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SEC endures a slump on the basketball court

11:58 AM, Jan 8, 2013   |    comments
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By Jeff Lockridge | The Tennessean

Florida's Billy Donovan, the dean of SEC men's basketball coaches, isn't ready to say the league is "down and bad" until the season has played out.

However, the records, rankings and lip-curling losses are saying plenty about the SEC's slipping status.

"There's just been a lot of turnover in personnel of key guys," Donovan said on the SEC teleconference Monday. "And when you all of a sudden now start to thrust new guys into new roles against pretty good teams -- or just OK teams -- you're always going to be vulnerable to come up with a loss. So what ends up happening is you get labeled in November and December as the league's not very good, the league's down, the league does not have a strong reputation.

"If you want to say up until this point in time the SEC has had some difficult, challenging, tough losses, I think that's a fair assessment."

That's a gentle way of putting it. The numbers are more abrasive.

RealTimeRPI.com, which lists a Ratings Percentage Index (success coupled with strength of schedule) for conferences, had the SEC ninth to start this week behind the Atlantic-10 and Missouri Valley.

Only two SEC teams were in Monday's Associated Press top 25 poll: No. 10 Missouri and No. 11 Florida. Defending national champion Kentucky was receiving votes. That's it.

The RPI is uglier. Just the two teams are in the top 50. Four of the league's 14 teams are ranked 200 or worse.

The SEC has 19 losses to teams outside the top 100 and five to teams outside the top 200 -- Vanderbilt losing to Marist, Auburn losing to Winthrop, South Carolina losing to Clemson and Mississippi State losing to Troy and Alabama A&M.

So it's no surprise the SEC's nonconference struggles are among the worst in decades. The league had a .731 win percentage last season when SEC play began. Even with the addition of Missouri and Texas A&M, which have helped the cause with 21 wins, the league's winning percentage has dropped to .670 this season.

"There are a few teams that are like us that are kind of in a transitional mode," said Vanderbilt coach Kevin Stallings, whose Commodores host Kentucky at 8 p.m. Thursday on ESPN. "Whether you want to call it cyclical or transitional or whatever you want to call it, it won't last long. Our league is too good for that."

There is no denying the transition. The SEC supplied the first three players taken in the 2012 NBA draft, nine of the first 31 and 15 of the 60 overall (including Missouri and Texas A&M).

New coaches were appointed at LSU, Mississippi State and South Carolina this year. Four more coaches, including Tennessee's Cuonzo Martin, are in their second seasons. Essentially, half the league's teams are still putting a blueprint in place.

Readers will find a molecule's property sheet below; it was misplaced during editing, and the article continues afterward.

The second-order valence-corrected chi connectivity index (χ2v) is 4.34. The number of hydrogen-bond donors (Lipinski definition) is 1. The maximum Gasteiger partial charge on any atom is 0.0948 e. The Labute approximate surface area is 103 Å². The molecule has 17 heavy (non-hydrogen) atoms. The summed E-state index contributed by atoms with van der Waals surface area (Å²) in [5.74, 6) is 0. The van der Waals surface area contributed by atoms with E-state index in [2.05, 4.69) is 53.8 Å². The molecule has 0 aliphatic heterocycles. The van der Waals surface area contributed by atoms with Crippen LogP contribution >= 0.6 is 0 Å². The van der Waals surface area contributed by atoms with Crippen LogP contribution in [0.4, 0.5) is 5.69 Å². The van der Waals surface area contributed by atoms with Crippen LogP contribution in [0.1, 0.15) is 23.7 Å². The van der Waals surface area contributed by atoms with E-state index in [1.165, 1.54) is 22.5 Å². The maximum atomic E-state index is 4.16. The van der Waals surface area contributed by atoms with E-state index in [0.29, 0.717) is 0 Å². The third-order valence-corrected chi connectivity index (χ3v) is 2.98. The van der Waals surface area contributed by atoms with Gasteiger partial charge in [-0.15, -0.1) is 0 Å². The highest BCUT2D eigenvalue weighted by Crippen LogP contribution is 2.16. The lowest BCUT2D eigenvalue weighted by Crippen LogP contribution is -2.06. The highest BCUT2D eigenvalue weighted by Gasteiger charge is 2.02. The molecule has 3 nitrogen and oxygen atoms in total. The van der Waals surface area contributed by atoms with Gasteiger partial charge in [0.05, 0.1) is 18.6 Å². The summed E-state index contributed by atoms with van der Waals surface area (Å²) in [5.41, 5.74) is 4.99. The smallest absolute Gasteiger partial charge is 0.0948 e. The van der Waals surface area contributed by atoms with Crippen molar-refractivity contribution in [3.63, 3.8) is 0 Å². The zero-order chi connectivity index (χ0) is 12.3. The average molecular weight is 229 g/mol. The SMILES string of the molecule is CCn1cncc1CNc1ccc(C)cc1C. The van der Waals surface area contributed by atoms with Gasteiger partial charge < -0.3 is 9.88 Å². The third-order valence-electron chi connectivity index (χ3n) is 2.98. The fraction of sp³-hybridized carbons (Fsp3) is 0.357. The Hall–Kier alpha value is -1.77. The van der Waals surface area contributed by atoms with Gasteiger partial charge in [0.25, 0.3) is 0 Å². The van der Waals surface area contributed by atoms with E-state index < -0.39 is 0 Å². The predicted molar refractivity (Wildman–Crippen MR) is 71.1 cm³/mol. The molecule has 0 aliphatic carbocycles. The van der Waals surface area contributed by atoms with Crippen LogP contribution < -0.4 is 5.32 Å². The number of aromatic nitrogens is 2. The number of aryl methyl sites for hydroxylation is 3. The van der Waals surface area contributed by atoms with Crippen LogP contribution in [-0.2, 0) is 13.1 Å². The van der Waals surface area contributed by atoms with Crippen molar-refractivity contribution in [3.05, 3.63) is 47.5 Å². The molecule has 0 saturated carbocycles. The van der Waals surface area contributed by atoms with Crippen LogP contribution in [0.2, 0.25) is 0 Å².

In the meantime, it's made basketball difficult for SEC fans to stomach the past two months. Tennessee and Vanderbilt have been held to less than 50 points a combined six times and less than 40 three times.

"We act like the SEC is the only league in the country that lost games in the nonconference slate," said South Carolina coach Frank Martin, who added that the one-and-done rule is the chief reason for parity in college basketball. "A lot of the lower and mid-major schools, they have kids that stay three, four, five years. So there's a situation sometimes in November where you have a team full of freshmen playing against a team full of seniors. That's a problem.

"If we're going to start judging teams on who we are in November and December, I'm all for it. Let's have the (NCAA) Tournament Jan. 1. But if the tournament is going to be in March and April, let the season play out. ... For us to be talking about this on Jan. 7, I think it's a waste of time."

Donovan pointed to Tennessee's late surge and 10 SEC wins last season as a reason why early losses shouldn't be weighed too heavily. But the NCAA Tournament committee didn't share his opinion.

"I really don't (worry about it)," said Cuonzo Martin, whose team plays Ole Miss on Wednesday. "You can't sit back and watch and say, 'Well, I hope this team wins. I hope they win.' Obviously in the preseason (nonconference play), you want to see the SEC do well.

"But you also have a transition of so many new coaches, and that's not any easy thing to do. ... It just doesn't happen overnight regardless of the personnel you have left over.

"Nobody wants to hear that part, but there is an adjustment period."

Reach Jeff Lockridge at 615-259-8023 or jlockridge@tennessean.com.

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